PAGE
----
I wrote a Master's thesis a couple of years ago (which is available to view from my University's online service; so it's out there) and am now doing a PhD. Some passages from my Master's thesis is relevant to my PhD and could be used in my PhD literature review. If it matters, the masters thesis is not published and I am studying in a UK university.

Am I allowed to copy chunks of text from my masters thesis into my PhD thesis?

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    What did your advisor/supervisor say when you asked her/him? – D.W. Mar 12 '15 at 22:15
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    @D.W. - Basically what Johanna said, it's fine to quote your work and use some of the same images (referenced correctly) but no copying/pasting. Which is understandable :) – Joseph Mar 13 '15 at 9:57

No. It's called self-plagiarism. You can of course cite results from your Master's thesis, and even quote it, but only if you clearly indicate the source. That it wasn't published doesn't make a difference.

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    Thanks Johanna, I'm glad I asked this before doing anything! – Joseph Mar 12 '15 at 14:55

I did my PhD studies in Sweden. In Sweden it is common to write two theses: a licentiate thesis after roughly 2 years, and a PhD thesis at the end. The second one is a natural extension of the first one, so this question came up. One person said one should rephrase everything, but we thought this was silly. Instead, I wrote a preface in my PhD thesis with the following:

This text can be considered a continuation of the so-called licentiate thesis (Holl, 2011). In the Swedish academic system, the licentiate thesis is a thesis very similar in structure to the PhD thesis, that PhD candidates are encouraged to write approximately halfway through their PhD studies. A lot of the material published here was already published in the licentiate thesis.

Self-plagiarism occurs if you claim information is new, when you've already used it before. Therefore, if you write something like this in a preface, you are not committing self-plagiarism.

However, you should still check if your university has any rules against it.

  • Very interesting, thank you! And an excellent tip, I have sent an email to the required party in dealing with PhDs in our university to clarify what is/isn't allowed. Out of curiosity - for your PhD thesis at the end, did you have to repeat some of the work from your licentiate thesis or did it only contain new information? – Joseph Mar 12 '15 at 15:44
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    @Joseph Both theses were in the form of a sandwich thesis, i.e. a collection of (co-)authored journal articles with an introduction. Articles part of my licentiate thesis were also included in my PhD thesis (two identical, one with revision), and large parts of the text were almost identical. You can download both documents (and my master thesis, which was again similar but not close enough to require such a disclaimer) through my PhD group publications page. – gerrit Mar 12 '15 at 16:02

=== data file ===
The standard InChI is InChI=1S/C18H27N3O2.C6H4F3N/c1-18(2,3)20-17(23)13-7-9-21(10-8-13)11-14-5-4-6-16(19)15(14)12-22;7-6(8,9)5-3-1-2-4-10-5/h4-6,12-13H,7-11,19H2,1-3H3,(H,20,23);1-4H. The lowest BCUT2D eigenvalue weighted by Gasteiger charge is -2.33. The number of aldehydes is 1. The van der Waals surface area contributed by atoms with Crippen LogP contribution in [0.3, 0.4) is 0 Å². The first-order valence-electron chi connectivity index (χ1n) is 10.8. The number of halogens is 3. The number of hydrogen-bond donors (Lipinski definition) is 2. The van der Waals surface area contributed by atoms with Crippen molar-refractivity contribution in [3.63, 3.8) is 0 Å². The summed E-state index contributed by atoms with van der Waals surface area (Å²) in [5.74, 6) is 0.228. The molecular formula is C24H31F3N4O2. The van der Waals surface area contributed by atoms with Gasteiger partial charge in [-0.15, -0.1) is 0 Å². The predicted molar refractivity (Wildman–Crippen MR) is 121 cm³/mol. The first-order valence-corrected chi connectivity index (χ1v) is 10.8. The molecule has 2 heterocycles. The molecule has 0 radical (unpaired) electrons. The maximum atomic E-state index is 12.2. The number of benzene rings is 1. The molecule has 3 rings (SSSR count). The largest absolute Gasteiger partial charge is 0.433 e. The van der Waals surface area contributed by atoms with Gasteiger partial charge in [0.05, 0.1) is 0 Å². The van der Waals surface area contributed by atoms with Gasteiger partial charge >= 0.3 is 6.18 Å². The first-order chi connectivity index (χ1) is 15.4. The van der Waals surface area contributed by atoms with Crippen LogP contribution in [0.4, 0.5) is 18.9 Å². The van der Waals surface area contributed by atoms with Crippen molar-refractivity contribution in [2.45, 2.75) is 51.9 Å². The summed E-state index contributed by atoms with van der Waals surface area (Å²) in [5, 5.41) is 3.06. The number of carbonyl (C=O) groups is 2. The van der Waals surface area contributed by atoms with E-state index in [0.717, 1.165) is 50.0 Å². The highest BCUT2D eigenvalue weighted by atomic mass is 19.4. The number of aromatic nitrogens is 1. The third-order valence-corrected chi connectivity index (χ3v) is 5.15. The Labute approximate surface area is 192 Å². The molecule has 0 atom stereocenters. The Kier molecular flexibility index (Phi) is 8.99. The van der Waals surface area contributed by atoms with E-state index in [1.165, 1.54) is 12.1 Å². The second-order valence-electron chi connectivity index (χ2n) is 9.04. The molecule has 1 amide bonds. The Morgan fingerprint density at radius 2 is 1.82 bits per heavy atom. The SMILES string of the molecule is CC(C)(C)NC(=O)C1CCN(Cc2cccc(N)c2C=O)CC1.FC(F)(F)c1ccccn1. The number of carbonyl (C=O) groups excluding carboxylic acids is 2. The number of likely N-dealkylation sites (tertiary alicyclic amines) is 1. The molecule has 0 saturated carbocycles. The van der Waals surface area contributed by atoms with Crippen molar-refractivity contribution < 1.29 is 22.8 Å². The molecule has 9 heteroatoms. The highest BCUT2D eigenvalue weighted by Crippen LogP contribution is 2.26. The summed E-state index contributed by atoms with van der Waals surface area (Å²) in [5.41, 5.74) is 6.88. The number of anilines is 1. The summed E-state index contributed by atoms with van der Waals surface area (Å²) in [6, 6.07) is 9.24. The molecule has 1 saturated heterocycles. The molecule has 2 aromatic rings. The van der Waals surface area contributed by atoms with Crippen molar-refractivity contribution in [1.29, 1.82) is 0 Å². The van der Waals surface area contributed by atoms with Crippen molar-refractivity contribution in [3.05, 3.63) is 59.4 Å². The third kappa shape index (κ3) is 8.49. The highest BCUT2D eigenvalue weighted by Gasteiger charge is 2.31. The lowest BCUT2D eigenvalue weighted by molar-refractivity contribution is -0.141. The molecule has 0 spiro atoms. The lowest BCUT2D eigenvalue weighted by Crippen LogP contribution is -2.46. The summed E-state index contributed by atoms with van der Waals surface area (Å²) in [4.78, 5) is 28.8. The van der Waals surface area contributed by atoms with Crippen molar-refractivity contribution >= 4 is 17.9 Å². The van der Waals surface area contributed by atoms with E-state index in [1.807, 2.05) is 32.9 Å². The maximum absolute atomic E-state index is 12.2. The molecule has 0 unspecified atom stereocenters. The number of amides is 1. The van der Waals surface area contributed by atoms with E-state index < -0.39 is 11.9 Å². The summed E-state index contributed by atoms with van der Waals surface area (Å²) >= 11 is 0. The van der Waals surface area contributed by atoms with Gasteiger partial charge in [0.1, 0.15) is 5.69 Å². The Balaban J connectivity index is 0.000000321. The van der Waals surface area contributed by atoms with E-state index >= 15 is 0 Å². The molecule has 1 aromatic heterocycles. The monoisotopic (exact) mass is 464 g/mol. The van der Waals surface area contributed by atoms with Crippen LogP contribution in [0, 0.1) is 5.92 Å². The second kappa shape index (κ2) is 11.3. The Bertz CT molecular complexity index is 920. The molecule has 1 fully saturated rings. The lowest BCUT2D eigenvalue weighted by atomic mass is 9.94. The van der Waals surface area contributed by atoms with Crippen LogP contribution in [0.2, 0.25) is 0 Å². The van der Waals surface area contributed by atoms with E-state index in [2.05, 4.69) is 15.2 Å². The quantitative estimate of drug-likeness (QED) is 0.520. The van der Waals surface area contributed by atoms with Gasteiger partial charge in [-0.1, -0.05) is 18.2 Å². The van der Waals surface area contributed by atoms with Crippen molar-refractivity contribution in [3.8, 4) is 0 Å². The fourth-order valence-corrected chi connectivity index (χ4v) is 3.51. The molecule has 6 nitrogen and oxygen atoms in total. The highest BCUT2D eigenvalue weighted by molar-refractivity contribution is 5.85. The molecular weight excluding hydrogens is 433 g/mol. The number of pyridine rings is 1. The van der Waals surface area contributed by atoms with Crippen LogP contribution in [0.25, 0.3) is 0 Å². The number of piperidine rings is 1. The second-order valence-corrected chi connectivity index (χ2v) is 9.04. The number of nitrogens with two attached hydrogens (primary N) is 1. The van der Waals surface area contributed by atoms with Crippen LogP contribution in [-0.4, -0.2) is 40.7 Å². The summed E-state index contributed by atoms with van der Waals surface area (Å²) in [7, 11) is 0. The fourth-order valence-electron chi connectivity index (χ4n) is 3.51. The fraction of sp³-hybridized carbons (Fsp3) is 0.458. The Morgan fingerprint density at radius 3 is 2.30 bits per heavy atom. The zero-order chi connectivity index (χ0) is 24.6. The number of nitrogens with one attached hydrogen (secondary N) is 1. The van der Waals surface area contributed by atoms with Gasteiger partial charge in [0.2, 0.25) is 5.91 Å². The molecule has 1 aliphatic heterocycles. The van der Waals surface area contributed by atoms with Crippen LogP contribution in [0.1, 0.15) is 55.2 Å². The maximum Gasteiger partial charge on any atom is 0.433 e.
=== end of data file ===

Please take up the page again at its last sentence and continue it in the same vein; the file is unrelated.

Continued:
• Awesome, thanks gerrit. The subject looks very interesting. I like this quote in your Acknowledgments: "Virtually no work is ever done alone. Human work is cooperative and the work resulting in this thesis is no exception". Quite right :) – Joseph Mar 12 '15 at 16:09
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    I find that a decent rule of thumb is that almost anything is ok in academic publications as long as you're utterly clear,open and honest about it. – Murphy Mar 13 '15 at 14:58
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    @Murphy: +1. I reviewed once a thesis which had a copied/pasted page from a publication (with an authorization from the author and clear citations) and the author added in a footnote that this is by far the best explanation he read and does not see any reason to phrase it differently (that was in an introductory chapter). I was very fine with that. – WoJ Mar 13 '15 at 15:39

In UK, this was strictly not allowed (I had asked a similar question to my guide on my Masters thesis). As Johanna correctly says, it is considered "self plagiarism" (you copied from yourself!) and while I do not agree with it, this is a common criteria.

For the same reason, you are not allowed to take any article / essay written by you earlier, and use it in your PhD thesis or your Masters research thesis.

The rationale, I believe, is that each work during your studies should be original and unique, different from what you have written earlier. It cannot build up on your earlier work (at least in the written word - in thoughts of course you have all through been building up on your past knowledge and learning)


This is a matter for local policies at the university in question.

At the university I got my PhD from you are required to declare what (if any) material in your thesis have been submitted for previous qualifications in the thesis front matter. The examiners will presumablly take that into consideration when deciding if you have done a sufficient ammount of new work.

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